After trial, the parties filed a series of motions. Plaintiff moved for a new trial or for a judgment notwithstanding the verdict seeking an award of damages. In the alternative, he moved the court to award damages sua sponte. The court denied the motion. Plaintiff also moved for attorney's fees pursuant to 42 U.S.C. § 1988. The district court declined to rule on this motion pending the outcome of the expected appeal. Defendant DiMeo also moved the court for statutory costs in the amount of $352 pursuant to Fed.R.Civ.P. 54(d) and 28 U.S.C. § 1920. The district judge referred the matter to a United States Magistrate-Judge who, in his Report and Recommendation, found that DiMeo was a prevailing party and that the language of section 1920 included the cost of purchasing copies of six deposition transcripts. No objection was made to the report pursuant to 28 U.S.C. § 636(b)(1). The district court accepted the magistrate-judge's Report and Recommendation; however, the court stayed the order's execution pending the conclusion of the appeal.

Plaintiff raises the following issues on appeal. First, he challenges the district court's failure to charge the jury with respect to punitive damages. Second, he claims the district court erred in denying his motions for judgment as a matter of law, 4 a new trial or, in the alternative, for a grant of an award of damages sua sponte. Third, Davet argues that the magistrate-judge erred in awarding Rule 54(d) statutory costs since he, and not DiMeo, was the "prevailing party" in this litigation. Finally, he seeks this court's determination that, based on the district court's decision to direct the verdict in his favor on the section 1983 claim, Davet should be declared a prevailing party, entitling him to attorney's fees under 42 U.S.C. § 1988. We will address each of these issues seriatim.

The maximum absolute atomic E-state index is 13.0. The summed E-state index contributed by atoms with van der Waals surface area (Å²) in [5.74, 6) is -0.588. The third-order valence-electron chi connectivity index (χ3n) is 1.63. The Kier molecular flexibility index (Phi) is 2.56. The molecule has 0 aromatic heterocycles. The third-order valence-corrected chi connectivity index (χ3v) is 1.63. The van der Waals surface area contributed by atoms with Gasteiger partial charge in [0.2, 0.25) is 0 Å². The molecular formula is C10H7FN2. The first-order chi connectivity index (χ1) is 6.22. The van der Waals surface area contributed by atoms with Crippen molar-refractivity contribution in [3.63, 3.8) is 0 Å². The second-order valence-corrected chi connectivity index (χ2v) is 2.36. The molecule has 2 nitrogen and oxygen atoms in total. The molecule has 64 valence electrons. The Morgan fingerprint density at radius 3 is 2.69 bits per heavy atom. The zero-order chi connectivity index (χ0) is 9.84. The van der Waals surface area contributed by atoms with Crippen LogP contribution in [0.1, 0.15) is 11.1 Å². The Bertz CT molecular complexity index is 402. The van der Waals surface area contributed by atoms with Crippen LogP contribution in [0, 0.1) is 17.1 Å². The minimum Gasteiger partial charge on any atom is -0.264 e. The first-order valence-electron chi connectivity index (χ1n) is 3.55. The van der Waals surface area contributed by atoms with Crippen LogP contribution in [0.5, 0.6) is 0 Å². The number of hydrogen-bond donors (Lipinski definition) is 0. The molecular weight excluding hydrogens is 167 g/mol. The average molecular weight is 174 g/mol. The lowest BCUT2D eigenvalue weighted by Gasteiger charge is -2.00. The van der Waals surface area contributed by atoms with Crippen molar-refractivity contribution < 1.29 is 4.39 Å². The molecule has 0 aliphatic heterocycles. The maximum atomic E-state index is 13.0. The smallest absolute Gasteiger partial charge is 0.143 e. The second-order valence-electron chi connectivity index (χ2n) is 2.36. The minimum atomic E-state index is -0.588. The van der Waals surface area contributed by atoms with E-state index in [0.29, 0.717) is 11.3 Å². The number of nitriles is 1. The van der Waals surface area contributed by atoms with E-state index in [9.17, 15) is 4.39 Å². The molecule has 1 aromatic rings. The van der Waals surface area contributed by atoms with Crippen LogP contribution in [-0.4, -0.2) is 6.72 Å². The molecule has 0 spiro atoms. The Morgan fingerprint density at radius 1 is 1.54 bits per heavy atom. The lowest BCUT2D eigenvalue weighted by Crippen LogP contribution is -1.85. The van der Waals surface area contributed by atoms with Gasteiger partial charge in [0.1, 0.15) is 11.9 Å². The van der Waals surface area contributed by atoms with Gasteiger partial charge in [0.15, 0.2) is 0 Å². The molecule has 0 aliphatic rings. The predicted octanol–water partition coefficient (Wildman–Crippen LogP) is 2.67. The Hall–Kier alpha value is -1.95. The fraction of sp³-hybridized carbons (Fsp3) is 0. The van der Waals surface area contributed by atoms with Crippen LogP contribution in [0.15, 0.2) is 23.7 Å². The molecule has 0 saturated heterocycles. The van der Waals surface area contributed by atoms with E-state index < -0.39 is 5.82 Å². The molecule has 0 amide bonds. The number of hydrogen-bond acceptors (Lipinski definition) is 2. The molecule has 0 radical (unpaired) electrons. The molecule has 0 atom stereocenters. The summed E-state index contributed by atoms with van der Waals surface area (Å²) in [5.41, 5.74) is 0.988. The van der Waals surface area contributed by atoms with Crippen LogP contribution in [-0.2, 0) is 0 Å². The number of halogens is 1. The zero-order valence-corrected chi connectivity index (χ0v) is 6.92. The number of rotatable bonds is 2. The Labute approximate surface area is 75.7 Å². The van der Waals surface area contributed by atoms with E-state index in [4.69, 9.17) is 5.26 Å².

II. Discussion
A. Punitive Damages Instruction

Davet contends that the trial court committed reversible error in failing to give a punitive damages instruction with respect to the section 1983 and false arrest claims. The standard of review is well established. An error in jury instructions will warrant reversal of a judgment only if the error is determined to have been prejudicial, based on a review of the record as a whole. Connors v. McNulty, 697 F.2d 18, 21 (1st Cir.1983). Our focus in examining jury instructions is to determine whether they adequately explained the law or "whether they tended to confuse or mislead the jury on the controlling issues." Brown v. Trustees of Boston University, 891 F.2d 337, 353 (1st Cir.1989) (quoting Service Merchandise Company v. Boyd Corporation, 722 F.2d 945, 950 (1st Cir.1983)), cert. denied, 496 U.S. 937, 110 S.Ct. 3217, 110 L.Ed.2d 664 (1990); Bordanaro v. McLeod, 871 F.2d 1151, 1164 (1st Cir.), cert. denied sub nom, Everett v. Bordanaro, 493 U.S. 820, 110 S.Ct. 75, 107 L.Ed.2d 42 (1989).

After charging the jury as to damages, the district judge detailed the basis for his refusal to give a punitive damages instruction.